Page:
But God made sure that the women were mentioned in the family tree of the Savior, so that they stood out and people would say, “Well, who are these people and what did they do?” And we see this pattern once again for joy, God using the unexpected and unusual, in ways that we would never think of, to bring about His purposes.

It’s an example for us to follow. And let me say that it does not mean that we need to be unhappy so that others can be joyful. Christ was full of peace and joy. One of my favorite pictures, that’s up in my office, is of Jesus laughing. We tend to have this image, frequently, of Christ as somber or solemn, and kind of an ivory tower ascetic, always serious about things, and the movies love to present him that way.

But you know what? He was a rough carpenter. That means that he built framing for houses. He might have done some other stuff with furniture and things on the side, but that’s what his father did, so that’s most likely what he did as well.

We know that he had a sense of humor. He called Peter Rocky. And Peter was just about as Philadelphian as Rocky Balboa, at times, impulsive, brash, unthinking. He called James and John the Sons of Thunder.

Why? Because they kept wanting to bring down God’s fire upon towns that dismissed them and, they thought, dissed Jesus, and he kept telling them no, but he gave him that nickname anyways. And it’s especially ironic when you consider that one of the Sons of Thunder, John, became known as the apostle of love, after Christ died and came back.

Christ knew joy. He knew peace. I bet Ruth was happy and joyful as well. Even though she forged a relationship with someone the world might have looked askance at, she must have felt satisfaction in bringing her beloved mother-in-law joy.

And even as Christ was exalted (because it also says that in Philippians too), so was she, by Boaz, who loved her, and by God in remembering her.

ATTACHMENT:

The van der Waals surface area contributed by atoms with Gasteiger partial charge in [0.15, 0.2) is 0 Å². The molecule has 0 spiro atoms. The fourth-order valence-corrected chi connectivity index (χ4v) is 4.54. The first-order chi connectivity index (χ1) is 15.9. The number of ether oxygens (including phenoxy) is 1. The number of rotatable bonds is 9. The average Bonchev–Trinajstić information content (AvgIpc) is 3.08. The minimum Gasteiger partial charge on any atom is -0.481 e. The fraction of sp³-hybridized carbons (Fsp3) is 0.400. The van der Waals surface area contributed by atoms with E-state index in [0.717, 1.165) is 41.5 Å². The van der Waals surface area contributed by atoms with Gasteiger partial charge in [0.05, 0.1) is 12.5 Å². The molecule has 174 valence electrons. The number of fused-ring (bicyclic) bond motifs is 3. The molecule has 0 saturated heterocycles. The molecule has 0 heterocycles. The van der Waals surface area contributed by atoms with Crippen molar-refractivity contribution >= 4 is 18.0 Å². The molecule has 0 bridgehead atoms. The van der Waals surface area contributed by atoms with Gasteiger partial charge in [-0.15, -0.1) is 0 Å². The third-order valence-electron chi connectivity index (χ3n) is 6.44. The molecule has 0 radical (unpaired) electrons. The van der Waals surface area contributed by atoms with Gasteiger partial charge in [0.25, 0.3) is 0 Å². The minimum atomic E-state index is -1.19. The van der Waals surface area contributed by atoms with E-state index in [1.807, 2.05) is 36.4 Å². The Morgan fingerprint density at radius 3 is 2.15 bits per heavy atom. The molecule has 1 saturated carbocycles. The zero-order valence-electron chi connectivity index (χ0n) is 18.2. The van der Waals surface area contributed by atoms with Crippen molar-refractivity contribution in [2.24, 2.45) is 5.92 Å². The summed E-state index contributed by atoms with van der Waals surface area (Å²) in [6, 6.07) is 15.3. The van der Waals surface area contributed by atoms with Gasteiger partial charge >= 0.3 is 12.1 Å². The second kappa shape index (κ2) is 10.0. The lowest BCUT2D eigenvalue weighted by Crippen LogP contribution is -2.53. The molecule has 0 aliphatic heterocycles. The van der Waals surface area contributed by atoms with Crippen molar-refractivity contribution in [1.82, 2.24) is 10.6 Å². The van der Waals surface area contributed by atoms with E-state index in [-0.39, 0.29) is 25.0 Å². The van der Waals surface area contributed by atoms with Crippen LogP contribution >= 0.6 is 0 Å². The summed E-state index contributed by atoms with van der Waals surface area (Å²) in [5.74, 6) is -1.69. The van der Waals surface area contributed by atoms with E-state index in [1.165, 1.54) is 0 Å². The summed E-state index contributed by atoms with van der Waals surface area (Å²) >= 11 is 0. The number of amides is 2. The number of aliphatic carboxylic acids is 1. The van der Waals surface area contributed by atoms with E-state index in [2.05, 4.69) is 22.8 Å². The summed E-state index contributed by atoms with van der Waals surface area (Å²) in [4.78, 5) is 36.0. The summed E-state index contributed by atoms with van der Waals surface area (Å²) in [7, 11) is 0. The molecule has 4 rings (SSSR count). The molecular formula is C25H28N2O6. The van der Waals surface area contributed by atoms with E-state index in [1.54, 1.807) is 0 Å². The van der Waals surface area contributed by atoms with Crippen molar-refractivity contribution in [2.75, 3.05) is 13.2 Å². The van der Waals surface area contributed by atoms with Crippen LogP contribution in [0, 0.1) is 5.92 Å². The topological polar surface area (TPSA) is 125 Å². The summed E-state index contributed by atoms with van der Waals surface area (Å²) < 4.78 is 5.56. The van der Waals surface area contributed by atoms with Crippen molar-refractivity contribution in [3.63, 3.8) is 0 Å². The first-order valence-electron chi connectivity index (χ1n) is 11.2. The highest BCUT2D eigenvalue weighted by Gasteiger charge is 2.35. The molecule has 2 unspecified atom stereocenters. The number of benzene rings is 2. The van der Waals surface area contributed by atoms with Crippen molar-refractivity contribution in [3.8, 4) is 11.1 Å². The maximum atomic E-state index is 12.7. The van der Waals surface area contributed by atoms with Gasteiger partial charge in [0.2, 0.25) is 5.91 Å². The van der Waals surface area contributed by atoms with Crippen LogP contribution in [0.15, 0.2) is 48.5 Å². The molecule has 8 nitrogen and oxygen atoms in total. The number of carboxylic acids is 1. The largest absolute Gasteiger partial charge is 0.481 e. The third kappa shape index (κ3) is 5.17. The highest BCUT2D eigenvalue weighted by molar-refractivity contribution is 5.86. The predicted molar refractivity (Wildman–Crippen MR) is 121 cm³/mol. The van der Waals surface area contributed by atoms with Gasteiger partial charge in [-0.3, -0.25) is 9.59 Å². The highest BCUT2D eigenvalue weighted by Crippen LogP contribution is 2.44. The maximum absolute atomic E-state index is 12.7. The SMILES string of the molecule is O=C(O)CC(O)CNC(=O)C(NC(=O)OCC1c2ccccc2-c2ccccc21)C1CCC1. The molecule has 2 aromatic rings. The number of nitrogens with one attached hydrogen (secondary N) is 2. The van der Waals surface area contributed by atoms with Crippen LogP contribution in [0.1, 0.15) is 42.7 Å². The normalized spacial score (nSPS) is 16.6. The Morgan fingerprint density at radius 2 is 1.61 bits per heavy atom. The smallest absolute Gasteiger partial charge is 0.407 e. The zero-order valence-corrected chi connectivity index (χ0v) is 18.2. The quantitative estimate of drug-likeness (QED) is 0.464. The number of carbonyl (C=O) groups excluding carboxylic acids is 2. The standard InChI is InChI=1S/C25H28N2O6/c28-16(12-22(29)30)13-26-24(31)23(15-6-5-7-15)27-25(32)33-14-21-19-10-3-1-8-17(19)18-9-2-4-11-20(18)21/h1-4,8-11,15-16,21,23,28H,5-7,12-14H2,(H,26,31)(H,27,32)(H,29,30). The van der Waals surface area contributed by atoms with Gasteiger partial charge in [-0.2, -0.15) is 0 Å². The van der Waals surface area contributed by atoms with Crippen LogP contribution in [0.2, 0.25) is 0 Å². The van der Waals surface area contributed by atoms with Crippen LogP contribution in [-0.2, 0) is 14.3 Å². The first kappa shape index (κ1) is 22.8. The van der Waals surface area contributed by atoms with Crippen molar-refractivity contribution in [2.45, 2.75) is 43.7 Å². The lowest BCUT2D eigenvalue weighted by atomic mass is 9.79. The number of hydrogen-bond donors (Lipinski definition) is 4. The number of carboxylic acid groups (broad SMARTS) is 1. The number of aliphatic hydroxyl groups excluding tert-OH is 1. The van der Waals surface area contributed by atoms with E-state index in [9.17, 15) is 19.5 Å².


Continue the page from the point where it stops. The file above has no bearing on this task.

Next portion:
When we give ourselves unselfishly, sacrificially, and out of love, in serving others, we reflect the love of God, the life of Christ, and will gain riches in heaven some day. We bring others joy, and eternity in our own hearts.

The Christmas season is all about the coming of Christ, the first coming and the second coming. And at that first coming, we know that there were angels singing for joy. The shepherds had joy. The wise men had joy, when they saw him a little later. And when Christ comes again, we expect to have joy.

But we only can achieve that as we go about God’s business, doing the work of Christ in this world. Much as Ruth did for Naomi. God has a plan for each one of us. God has a purpose for each of one of us. But it is up to us, by the Holy Spirit, to see that plan and follow it.

And to be courageous. To do things, perhaps, that might not be typical of people of your age, your gender, your background, whatever it might be. But doing what God has called you to do.

And as we do that, this season, it’s a great time to start, when everybody’s thinking about that kind of thing anyways. It’s a great time to start and begin consciously, deliberately, showing the love of Christ, in ways that you may not have previously.

And we get in the habit, so that our whole life becomes a testimony and witness, to who God is and the wondrous things he has done. And when we do that, we give God praise and glory, and bring others to know the love and mercy of Jesus Christ. And there is no better gift we can give.

In the name of the Father, the Son, and the Holy Spirit. Amen.